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Christian Roberts
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Art by Gin E L Fenton

The Vulture


Christian Roberts



          To be a vulture!  Soaring on invisible wind currents, looking down with keen vision at your shadow rippling over the terrain below, sampling the air with superior olfaction, searching for the delicious aroma of death wafting up. 


          Such, mused Daniel, must be the life of the large black bird circling overhead.  Lying back in the tall dry grass, he imagined how he himself, laid out like a corpse upon the rounded hillside, might look from the vulture's vantage point.  Like an uncooked slab of meat, perhaps, or an unripe piece of fruit?  Would it remember his location and return in a few days or a week, hoping to find him bloated and stinking, ready to eat?


          Chuckling to himself, he imagined the vulture tearing through his abdominal skin with its hooked beak, tugging on his glistening, fly-covered intestines, plucking out his organs, and selfishly gobbling them up before its comrades arrived.  There were people in Tibet, he'd heard, who fed their dead to the vultures as a matter of religion, that the souls of the deceased might take advantage of the birds' flying prowess to gain a leg up on their ascent to heaven.


          If only he could find the pig.  It was out here, somewhere, in the farthest reaches of the park, shot dead by the rangers in a futile effort to stem the destructive beasts' proliferation.  The rangers left them where they fell, food for the California condors recently reintroduced to the area.  Daniel had never seen a condor, the biggest vulture of all.  If only he could find the dead pig—surely they would come!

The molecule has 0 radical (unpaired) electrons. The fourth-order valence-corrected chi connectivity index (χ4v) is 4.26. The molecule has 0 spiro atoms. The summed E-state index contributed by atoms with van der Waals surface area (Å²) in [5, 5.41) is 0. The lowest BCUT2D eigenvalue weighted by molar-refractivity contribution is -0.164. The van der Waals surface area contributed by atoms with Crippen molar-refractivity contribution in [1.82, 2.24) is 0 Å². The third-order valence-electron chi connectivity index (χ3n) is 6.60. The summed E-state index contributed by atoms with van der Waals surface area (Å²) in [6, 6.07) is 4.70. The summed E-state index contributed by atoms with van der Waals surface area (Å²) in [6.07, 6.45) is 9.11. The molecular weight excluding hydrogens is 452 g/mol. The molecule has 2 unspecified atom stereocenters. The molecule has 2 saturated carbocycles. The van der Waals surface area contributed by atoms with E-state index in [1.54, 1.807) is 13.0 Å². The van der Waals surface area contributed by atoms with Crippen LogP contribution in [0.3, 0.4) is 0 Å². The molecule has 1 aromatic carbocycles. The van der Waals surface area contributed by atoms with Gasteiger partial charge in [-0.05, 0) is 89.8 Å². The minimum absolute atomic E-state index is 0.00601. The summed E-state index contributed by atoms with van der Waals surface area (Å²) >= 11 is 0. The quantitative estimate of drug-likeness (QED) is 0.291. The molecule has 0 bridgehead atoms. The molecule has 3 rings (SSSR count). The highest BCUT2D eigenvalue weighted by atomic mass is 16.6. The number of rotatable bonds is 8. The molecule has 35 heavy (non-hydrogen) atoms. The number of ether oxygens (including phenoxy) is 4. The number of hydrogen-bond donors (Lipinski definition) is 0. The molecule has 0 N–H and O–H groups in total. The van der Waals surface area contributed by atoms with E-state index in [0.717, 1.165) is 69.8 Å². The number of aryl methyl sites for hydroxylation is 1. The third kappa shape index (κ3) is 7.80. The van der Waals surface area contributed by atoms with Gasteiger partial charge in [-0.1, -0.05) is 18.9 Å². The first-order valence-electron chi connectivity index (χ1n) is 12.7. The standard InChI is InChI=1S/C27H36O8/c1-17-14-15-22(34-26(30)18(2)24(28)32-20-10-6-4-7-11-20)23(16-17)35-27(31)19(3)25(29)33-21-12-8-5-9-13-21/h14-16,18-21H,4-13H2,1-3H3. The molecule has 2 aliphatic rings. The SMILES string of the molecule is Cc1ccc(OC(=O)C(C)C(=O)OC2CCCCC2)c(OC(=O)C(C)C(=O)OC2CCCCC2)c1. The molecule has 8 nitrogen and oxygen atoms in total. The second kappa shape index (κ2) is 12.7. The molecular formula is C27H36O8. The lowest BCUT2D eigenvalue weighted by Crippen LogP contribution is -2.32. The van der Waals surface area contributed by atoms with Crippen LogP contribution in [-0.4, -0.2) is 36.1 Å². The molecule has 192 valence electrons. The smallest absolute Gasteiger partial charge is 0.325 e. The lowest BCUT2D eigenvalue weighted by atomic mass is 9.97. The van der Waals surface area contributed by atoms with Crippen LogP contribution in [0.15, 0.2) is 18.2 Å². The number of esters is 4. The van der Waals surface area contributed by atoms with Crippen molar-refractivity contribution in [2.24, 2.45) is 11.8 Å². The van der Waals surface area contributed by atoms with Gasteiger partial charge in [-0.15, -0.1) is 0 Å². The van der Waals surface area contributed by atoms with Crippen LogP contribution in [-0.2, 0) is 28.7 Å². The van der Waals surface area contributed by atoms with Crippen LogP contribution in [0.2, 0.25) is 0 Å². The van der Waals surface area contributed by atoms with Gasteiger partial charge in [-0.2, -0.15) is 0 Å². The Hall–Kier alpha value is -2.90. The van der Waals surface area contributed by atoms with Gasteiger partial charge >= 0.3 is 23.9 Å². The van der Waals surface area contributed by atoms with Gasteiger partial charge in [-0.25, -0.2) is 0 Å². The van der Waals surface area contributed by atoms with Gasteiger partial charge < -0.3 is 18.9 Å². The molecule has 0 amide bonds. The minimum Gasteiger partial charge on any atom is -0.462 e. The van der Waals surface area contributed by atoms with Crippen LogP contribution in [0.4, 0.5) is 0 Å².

He sat up, ready to continue his search, when the muffled footfalls of an approaching jogger drew his attention.  A young woman in a skimpy exercise outfit came trotting doggedly up the trail below, her eyes fixed on the ground.  Daniel raised his binoculars and spied unseen, his head barely above the tall grass.  Sweat glistened on her bare arms and legs; her buttocks, breasts and ponytail all bounced to her weary gait.  At last she reached the shade of a lone oak not far off and stopped with an emphatic sigh that came floating up the hill.  Her back to Daniel, she bent forward, feet apart, knees straight, and stretched for the ground. 


          Daniel's heart pounded.  The woman's sweat-soaked jogging shorts clung deep inside the crack between her buttocks.  Twin half-moons peeked out, glistening white atop tanned legs.  Finished stretching, she adjusted her iPod and disappeared behind the tree trunk.  Daniel exhaled and dropped the binoculars.  He looked around, feeling guilty, and lay back on the ground. 

          At the very top of the hill on which he lay stood the skeleton of an ancient dead oak.  In the topmost stark branches of this tree perched the vulture.  Daniel raised the binoculars and saw it watching him.  It fluffed its feathers as if in recognition.


          "You lucky bastard," muttered Daniel, staring into the vulture's eyes.  The vulture stared back, unblinking, without a care in the world—no boring job to return to on Monday, no co-workers to criticize its shy aloofness behind its back, no nosy relatives wanting to know why it still wasn't married.  Its eyes were black holes in the wrinkled, red skin of its featherless head.  Enormous nostrils gaped above a cruelly hooked, bone-white beak.